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The vintage cars that caught our eye at the London Concours

The annual automotive garden party featured some of the best in classic automobiles.

Concours events, which began in Paris in the 17th century, were a way for aristocrats to parade their horse-drawn carriages during summer weekends and holidays. While the mode of transportation has changed, the aim remains the same: displaying classic automobiles for the enjoyment of the public. Last month, with permission from the ruling government, London hosted a socially-distanced Concours across two days in the beautiful gardens of the historic Honourable Artillery Company Headquarters. Over 120 cars, from the automotive classics of the 50s and 60s to more recent icons, were presented to the public. The Peak highlights four of our favourites from the show on the following page.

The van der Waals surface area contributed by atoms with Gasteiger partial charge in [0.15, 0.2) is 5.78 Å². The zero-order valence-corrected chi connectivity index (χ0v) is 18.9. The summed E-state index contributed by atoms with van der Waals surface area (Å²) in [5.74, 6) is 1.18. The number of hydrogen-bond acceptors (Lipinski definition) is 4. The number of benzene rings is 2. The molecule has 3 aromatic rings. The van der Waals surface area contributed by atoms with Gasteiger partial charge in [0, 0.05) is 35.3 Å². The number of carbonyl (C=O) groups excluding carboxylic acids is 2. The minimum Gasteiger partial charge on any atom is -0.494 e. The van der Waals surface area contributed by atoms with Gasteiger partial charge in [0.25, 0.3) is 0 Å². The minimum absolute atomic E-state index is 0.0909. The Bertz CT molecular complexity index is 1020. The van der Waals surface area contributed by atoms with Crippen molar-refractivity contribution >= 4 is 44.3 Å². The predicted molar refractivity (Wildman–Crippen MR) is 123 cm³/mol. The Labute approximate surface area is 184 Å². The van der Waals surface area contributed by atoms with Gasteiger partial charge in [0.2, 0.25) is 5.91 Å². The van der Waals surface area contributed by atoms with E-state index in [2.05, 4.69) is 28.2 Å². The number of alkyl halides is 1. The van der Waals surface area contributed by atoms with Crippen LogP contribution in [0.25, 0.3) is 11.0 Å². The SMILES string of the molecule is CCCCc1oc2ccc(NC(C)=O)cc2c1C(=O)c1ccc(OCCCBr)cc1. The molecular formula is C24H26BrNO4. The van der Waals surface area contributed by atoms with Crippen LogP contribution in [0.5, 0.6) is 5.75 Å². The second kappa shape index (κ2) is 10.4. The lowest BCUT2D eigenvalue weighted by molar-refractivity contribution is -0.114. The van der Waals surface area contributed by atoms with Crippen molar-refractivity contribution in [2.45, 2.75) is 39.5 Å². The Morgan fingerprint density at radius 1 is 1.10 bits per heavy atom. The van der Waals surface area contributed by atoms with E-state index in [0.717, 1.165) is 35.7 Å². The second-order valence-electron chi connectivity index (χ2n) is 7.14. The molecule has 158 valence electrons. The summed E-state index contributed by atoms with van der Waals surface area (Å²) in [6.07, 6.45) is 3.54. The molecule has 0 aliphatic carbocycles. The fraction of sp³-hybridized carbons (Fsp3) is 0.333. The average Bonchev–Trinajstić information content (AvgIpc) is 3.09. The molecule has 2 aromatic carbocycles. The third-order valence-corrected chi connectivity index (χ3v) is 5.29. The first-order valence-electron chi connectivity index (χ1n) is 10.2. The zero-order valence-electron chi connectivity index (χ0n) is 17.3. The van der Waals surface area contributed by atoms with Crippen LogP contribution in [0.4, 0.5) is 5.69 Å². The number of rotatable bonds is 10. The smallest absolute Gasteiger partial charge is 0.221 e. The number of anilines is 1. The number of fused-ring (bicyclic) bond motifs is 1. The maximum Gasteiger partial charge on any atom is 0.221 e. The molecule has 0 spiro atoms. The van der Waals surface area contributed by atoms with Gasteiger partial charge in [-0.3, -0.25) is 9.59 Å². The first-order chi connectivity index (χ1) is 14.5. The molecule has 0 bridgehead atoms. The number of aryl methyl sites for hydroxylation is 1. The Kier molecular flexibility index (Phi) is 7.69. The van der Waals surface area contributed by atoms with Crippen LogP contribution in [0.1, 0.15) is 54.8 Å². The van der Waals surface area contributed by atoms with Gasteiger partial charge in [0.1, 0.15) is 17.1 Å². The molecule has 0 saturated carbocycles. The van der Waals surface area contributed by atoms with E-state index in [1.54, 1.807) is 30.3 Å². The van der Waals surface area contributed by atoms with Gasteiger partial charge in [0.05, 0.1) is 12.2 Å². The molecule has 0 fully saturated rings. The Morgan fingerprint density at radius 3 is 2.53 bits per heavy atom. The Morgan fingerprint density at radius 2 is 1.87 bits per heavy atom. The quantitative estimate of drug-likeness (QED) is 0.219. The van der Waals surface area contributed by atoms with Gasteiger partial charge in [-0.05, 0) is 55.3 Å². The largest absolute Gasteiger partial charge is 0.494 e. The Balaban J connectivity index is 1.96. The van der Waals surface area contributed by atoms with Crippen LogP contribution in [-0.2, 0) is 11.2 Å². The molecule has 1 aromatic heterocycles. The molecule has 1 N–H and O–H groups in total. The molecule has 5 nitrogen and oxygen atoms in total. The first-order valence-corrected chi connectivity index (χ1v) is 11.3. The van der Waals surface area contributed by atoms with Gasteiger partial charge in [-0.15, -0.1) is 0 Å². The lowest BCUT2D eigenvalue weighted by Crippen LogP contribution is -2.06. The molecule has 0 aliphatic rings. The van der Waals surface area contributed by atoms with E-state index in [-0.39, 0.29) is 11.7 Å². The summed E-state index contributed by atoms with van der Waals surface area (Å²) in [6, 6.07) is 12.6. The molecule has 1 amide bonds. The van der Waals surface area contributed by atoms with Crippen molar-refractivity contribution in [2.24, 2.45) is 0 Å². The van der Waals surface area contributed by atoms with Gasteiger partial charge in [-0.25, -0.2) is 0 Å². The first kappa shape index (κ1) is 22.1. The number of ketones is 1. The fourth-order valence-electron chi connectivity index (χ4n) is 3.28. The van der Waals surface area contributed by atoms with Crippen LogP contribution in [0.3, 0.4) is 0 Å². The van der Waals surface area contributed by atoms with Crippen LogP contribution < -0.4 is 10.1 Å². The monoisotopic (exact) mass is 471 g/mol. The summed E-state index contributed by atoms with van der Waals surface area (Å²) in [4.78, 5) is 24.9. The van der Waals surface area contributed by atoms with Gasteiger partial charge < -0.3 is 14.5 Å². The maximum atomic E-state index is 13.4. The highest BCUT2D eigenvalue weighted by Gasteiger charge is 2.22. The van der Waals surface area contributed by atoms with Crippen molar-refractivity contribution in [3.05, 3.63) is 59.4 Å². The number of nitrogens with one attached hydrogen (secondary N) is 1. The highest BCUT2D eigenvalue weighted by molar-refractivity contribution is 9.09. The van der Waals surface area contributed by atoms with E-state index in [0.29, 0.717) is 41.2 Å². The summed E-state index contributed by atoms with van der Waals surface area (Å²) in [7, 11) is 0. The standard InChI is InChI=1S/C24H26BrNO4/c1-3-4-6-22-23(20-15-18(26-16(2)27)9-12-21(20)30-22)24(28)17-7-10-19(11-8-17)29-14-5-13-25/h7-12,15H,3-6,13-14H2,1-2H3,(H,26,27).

• Ferrari 330 GTS

    Ferrari 330 GTS

    Ah, the golden era of convertibles. The 60s were all about soft tops and solid engineering, and the car that best epitomised that period was the Ferrari 330 GTS. Dubbed the “first Ferrari in which you could actually enjoy your radio”, the vehicle was unveiled at the 1966 Geneva Motor Show and became one of Ferrari’s more popular models, even to this day.

    A mint condition 330 GTS by Pininfarina recently went under the hammer for US$1.7 million (S$2.3 million) at a Sotheby’s auction. Only 99 examples (of the Spider variant) were produced, making the 330 GTS one of the rarest Ferraris on the market today.

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